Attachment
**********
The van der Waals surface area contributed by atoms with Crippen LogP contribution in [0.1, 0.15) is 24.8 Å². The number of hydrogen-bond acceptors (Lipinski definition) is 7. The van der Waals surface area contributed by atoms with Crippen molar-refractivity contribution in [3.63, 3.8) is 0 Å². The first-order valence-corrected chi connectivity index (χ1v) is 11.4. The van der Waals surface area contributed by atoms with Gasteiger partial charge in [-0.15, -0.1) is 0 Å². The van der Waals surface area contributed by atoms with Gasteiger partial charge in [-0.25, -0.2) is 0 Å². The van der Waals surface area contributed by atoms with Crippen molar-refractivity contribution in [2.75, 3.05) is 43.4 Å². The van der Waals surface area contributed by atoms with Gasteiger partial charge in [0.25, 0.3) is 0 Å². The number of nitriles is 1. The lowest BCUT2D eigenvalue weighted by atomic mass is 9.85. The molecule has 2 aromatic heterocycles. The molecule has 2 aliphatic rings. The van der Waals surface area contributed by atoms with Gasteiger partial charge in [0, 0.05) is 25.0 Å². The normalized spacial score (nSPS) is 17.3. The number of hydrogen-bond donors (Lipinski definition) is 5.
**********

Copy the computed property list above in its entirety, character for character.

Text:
The van der Waals surface area contributed by atoms with Crippen LogP contribution in [0.1, 0.15) is 24.8 Å². The number of hydrogen-bond acceptors (Lipinski definition) is 7. The van der Waals surface area contributed by atoms with Crippen molar-refractivity contribution in [3.63, 3.8) is 0 Å². The first-order valence-corrected chi connectivity index (χ1v) is 11.4. The van der Waals surface area contributed by atoms with Gasteiger partial charge in [-0.15, -0.1) is 0 Å². The van der Waals surface area contributed by atoms with Gasteiger partial charge in [-0.25, -0.2) is 0 Å². The van der Waals surface area contributed by atoms with Crippen molar-refractivity contribution in [2.75, 3.05) is 43.4 Å². The van der Waals surface area contributed by atoms with Gasteiger partial charge in [0.25, 0.3) is 0 Å². The number of nitriles is 1. The lowest BCUT2D eigenvalue weighted by atomic mass is 9.85. The molecule has 2 aromatic heterocycles. The molecule has 2 aliphatic rings. The van der Waals surface area contributed by atoms with Gasteiger partial charge in [0, 0.05) is 25.0 Å². The normalized spacial score (nSPS) is 17.3. The number of hydrogen-bond donors (Lipinski definition) is 5.